© 2012 – Routledge
Questions regarding the relation between media and morality have been a lasting concern. Can media exposure shape or alter moral values? Does morality influence how audience members select, interpret and respond to media content? Attempts to answer such questions are hindered by the complex nature of morality and its dynamic relation with media.
This volume brings together leading scholars in an effort to examine reciprocal processes that connect media with morality, and to set a course for understanding this association. Individual essays combine established and emerging theories from media and moral psychology to explain how fundamental mechanisms that govern moral reasoning can shape and be shaped by media exposure. Together these scholars provide an understanding of the relationship between media and morality that should serve as an invaluable resource for current and future generations of researchers.
Series Editor Foreword: Donald G. Godfrey
Foreword: Jennings Bryant, University of Alabama
Chapter 1: Moral Psychology and Media Theory: Historical and Emerging Viewpoints by Allison Eden, VU University Amsterdam, Matthew Grizzard, Michigan State University, and Robert J. Lewis, Michigan State University
Chapter 2: Universal Morality, Mediated Narratives, and Neural Synchrony by René Weber, University of California, Santa Barbara, Lucy Popova, University of California, San Francisco, and J. Michael Mangus, University of California, Santa Barbara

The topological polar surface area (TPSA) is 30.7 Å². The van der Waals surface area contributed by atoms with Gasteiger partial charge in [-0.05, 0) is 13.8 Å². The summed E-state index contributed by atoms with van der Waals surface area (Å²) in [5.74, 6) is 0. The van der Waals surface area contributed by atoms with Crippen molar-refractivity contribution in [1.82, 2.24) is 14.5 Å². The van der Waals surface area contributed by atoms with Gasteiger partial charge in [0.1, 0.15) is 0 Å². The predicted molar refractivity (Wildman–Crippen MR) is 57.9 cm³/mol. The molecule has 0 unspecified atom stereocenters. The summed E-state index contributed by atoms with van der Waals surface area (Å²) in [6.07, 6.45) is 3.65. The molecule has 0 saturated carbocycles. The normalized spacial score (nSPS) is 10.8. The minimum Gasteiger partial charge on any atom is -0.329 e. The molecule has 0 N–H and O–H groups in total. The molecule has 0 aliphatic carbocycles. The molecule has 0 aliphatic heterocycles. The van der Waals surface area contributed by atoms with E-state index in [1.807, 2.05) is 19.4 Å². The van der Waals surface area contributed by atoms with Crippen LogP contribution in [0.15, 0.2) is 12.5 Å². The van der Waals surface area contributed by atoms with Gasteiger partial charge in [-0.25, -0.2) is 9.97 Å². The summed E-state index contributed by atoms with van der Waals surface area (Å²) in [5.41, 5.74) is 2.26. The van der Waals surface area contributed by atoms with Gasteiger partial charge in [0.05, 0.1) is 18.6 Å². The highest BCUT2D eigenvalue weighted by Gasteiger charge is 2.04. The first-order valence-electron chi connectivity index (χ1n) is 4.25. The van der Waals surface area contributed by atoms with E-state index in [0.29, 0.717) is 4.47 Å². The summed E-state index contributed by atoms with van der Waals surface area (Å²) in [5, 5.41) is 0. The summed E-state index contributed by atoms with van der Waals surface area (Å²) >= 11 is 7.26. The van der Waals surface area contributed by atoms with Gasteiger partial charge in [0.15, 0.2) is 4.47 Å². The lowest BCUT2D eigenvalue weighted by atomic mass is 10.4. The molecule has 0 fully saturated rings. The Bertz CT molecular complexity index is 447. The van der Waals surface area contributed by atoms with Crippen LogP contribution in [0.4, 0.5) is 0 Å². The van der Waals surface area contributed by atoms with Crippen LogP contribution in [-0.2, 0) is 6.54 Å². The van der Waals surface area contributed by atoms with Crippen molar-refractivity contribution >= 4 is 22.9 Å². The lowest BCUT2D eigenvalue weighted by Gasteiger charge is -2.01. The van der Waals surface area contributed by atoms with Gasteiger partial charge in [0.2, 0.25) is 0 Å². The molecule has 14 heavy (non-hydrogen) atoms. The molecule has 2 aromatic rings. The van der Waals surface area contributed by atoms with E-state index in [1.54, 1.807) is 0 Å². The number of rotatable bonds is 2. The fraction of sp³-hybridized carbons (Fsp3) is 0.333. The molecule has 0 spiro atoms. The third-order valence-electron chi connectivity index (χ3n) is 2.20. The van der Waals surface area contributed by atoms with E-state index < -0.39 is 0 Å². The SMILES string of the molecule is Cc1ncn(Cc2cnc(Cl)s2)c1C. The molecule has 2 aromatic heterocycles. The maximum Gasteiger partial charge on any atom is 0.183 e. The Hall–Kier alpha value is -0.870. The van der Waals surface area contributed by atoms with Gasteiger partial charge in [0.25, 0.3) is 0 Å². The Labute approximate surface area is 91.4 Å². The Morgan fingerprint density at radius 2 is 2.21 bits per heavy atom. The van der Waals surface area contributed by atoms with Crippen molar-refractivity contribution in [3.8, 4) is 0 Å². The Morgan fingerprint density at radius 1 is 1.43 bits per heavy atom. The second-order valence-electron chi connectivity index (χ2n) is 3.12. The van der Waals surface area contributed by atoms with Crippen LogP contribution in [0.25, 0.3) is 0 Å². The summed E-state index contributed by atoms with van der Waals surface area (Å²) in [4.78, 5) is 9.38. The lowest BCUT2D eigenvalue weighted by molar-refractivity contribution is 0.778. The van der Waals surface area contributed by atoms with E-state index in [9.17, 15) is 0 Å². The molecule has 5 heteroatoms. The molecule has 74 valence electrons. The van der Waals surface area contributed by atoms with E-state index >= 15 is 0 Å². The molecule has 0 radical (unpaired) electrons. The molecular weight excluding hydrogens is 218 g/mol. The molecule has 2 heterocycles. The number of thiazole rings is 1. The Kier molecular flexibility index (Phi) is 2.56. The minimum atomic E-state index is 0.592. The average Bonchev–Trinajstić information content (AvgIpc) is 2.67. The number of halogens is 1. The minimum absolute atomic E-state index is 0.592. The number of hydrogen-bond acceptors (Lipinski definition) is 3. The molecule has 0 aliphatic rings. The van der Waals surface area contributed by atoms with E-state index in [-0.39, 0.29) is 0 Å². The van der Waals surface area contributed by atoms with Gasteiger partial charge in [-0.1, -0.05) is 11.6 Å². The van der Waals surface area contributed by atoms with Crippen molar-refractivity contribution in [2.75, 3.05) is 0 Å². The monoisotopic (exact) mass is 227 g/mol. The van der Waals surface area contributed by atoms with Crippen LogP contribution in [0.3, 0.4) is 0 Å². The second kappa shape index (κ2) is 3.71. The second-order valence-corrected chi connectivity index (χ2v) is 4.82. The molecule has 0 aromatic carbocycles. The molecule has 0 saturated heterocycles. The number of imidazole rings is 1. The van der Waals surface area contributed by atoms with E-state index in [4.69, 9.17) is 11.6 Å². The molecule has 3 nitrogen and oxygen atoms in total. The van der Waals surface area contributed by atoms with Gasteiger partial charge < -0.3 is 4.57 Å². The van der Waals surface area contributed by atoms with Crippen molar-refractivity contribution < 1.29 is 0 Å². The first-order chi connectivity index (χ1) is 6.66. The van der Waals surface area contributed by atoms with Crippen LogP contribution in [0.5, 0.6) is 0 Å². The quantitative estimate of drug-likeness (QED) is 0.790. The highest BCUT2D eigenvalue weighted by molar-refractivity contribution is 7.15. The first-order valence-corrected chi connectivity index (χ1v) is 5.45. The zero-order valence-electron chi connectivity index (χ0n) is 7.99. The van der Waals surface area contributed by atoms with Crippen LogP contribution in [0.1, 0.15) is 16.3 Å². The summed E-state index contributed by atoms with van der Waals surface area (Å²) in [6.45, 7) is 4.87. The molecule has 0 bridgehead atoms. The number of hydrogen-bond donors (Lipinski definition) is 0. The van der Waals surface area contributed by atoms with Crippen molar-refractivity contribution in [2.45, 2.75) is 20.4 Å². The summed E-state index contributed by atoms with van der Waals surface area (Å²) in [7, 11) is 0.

Chapter 3: A Model of Intuitive Morality and Exemplars by Ron Tamborini, Michigan State University
Chapter 4: Morality Subcultures and Media Production: How Hollywood Minds the Morals of its Audience by Dana Mastro and Marisa Enriquez, University of Arizona, Nicholas David Bowman, West Virginia University, and Sujay Prabhu and Ron Tamborini, Michigan State University
Chapter 5: The Experience of Elevation: Responses to Media Portrayals of Moral Beauty by Mary Beth Oliver, Erin Ash, and Julia K. Woolley, Pennsylvania State University
Chapter 6: Moral Disengagement During Exposure to Media Violence: Would It Feel Right to Shoot an Innocent Civilian in a Video Game? by Tilo Hartmann, VU University Amsterdam
Chapter 7: Moral Monitoring and Emotionality in Responding to Fiction, Sports, and the News by Dolf Zillmann, University of Alabama
Chapter 8: How We Enjoy and Why We Seek Out Morally Complex Characters in Media Entertainment by Arthur A. Raney and Sophie H. Janicke, Florida State University
Chapter 9: The Psychological Functions of Justice in Mass Media by Tobias Rothmund, University of Koblenz-Landau , Mario Gollwitzer, Philipps-University Marburg, and Anna Baumert and Manfred Schmitt, University of Koblenz-Landau
Chapter 10: The Role of Media in Children and Adolescents’ Moral Reasoning
by Marina Krcmar, Wake Forest University
In 2008, the Broadcast Education Association initiated a new program promotion original research. The result was the creation of the BEA Research Symposium and publications. The purpose of the BEA Symposium is as a catalyst for future research. It honors leading scholars of the discipline and features their work along with new and upcoming scholarship. The Electronic Media Research Series was established in 2010. Along with the BEA Research Symposium Series, this series provides keystone research texts for those researching with the discipline. It will bring the reader up to-date relative to the topics and it reflect the current work within the field as well as providing a comprehensive bibliography and index, facilitating further research.